Wednesday, November 23, 2011
How much longer will the oaks I sat among still be standing? There is a wholesale slaughter of oaks going on here this month. But who is planting any? That there is a time for an oak to be felled, I agree; but those who cut them down should be made to clear up after them, not take a few yards of trunk and leave the rest to rot, and to plant tree for tree. Those useless tops were once sought after by the wheelwright, even the builder. To quote Walter Rose, 'The Village Carpenter': 'It sometimes happened that a piece of timber in our yard, too crooked for us carpenters to use, would be purchased by the wheelwright, because he saw in the natural contour just what he wanted, a curve difficult to obtain.'Illustration by John Nash at the top of p. 29:Hat tip: Eric Thomson.
Last spring I walked through an oak wood that was England and April in essence: it was at least a mile away from a tarred road. It was pillared with the most beautiful tall straight oaks that I have ever seen. It was a great natural hall, oak after oak flowing up straight from the ground and branching high overhead: vistas of them, clean vistas devoid of undergrowth. On the outskirts of the wood were wild cherry trees in flower. As I came into it that day the white petals of the cherry bloom were falling sparely on the path. Beside the path, on a low grassy bank, anemones were stirring with an air I could not feel. Inside the wood the ground was covered with primroses and violets, blue and white; they were in tight groups like posies at the feet of giants: just the low delicate flowers and the tall grey trunks. Birds sang, and the spaciousness of the grove gave them an unusually clear echo. As I stood a voice resounded through the wood: 'Prince!' Then I heard the tinkle of harrows through the tilth, as the horse which the man had called moved forward from the woodside.
When I came again to that wood, a week ago, the oak trunks lay out in the field, which was no longer tilth, nor likely to be for many a day, but full of huge ruts, waterlogged. The trees had been dragged out and carted away by tractor, and the approach to the wood was all mire and confusion. Many trunks still lay there, looking like serpents with their heads chopped off. The texture of the bark seemed still alive. Inside the wood the ground where the spring flowers grew was smothered with a tangle of tops. Only a few trees not worth cutting down stood up forlornly here and there. I heard sounds of a saw, and in among these boughs discovered an old man, as though he had been caught in them and was sawing his way out. He had been given as much of the tops, he said, as he could cut and carry away.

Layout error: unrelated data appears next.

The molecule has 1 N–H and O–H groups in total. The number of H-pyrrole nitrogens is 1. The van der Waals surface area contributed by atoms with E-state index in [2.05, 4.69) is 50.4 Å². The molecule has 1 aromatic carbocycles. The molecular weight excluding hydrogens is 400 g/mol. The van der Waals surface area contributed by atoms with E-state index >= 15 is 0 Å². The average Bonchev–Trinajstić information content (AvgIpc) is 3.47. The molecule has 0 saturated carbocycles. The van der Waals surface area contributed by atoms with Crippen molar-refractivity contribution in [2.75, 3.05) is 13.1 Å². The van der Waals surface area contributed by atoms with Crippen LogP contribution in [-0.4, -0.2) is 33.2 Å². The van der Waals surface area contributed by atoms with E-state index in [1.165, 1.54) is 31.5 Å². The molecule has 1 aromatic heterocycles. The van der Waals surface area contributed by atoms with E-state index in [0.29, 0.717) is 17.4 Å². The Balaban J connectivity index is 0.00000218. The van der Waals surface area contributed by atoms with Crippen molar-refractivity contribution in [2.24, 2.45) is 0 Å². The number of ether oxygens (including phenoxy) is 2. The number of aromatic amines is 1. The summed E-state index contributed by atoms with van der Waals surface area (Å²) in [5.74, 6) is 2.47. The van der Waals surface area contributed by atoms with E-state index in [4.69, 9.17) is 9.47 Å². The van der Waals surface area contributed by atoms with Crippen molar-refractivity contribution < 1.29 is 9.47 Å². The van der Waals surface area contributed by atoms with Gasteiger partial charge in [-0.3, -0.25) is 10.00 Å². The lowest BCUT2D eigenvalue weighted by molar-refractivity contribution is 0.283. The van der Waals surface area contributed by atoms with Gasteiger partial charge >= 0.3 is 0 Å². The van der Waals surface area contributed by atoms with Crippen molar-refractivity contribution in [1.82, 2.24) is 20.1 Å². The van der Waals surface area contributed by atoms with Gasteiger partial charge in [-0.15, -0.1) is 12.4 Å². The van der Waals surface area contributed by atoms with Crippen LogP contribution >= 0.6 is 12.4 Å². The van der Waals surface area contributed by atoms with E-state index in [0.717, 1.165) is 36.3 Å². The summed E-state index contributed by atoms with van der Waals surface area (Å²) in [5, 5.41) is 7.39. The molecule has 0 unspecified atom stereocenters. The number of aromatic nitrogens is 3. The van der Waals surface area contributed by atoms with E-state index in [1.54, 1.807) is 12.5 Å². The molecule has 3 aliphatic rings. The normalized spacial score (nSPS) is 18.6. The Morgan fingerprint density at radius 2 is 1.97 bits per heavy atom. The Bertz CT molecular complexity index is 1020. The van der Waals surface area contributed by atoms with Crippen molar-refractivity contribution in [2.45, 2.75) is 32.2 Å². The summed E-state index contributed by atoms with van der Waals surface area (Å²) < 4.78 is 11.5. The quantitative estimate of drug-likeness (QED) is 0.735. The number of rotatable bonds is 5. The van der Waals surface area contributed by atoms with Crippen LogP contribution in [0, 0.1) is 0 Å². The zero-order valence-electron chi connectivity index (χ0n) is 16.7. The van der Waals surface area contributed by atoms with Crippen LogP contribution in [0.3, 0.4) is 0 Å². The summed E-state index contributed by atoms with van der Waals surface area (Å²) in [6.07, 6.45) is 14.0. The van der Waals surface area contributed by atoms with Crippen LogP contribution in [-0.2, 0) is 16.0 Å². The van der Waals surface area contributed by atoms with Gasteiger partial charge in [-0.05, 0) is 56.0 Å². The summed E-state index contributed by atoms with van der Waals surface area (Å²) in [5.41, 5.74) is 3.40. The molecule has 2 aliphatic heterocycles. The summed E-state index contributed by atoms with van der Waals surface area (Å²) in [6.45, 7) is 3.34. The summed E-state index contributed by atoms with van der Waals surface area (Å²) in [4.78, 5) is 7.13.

He lived in a cottage in the lane that ended at the opposite gate of the big field. How was he going to get the wood home? He was carrying it, he said, a piece at a time on his back. The state of the ground made the work harder because 'for every step you take forward you seem to take two back'. He was a pensioner, for whom time no longer had any money value. His ant-like labours had already resulted in a large heap of fuel in his garden, carried a piece at a time, half a mile there, and then half a mile to go back for another. It was strange to see this old man industriously salving a little store from the vastness of modern waste. On the one hand this old man eking out his substance within his small trim boundary; on the other the great machine of the economic system smashing down a host of trees and leaving the greater part of them in chaos. He was a little Robinson Crusoe, making repeated journeys to the wreck: his home was an island in an alien world. His rows of potatoes in summer, his garden shed built of faggots, his devices for keeping off birds and vermins from his seedsa care and a husbanding was in them all. The labours of this month or months, carrying wood home on his back, would result next winter in a warmer room, a little more tobacco, or fat bacon with his potatoes.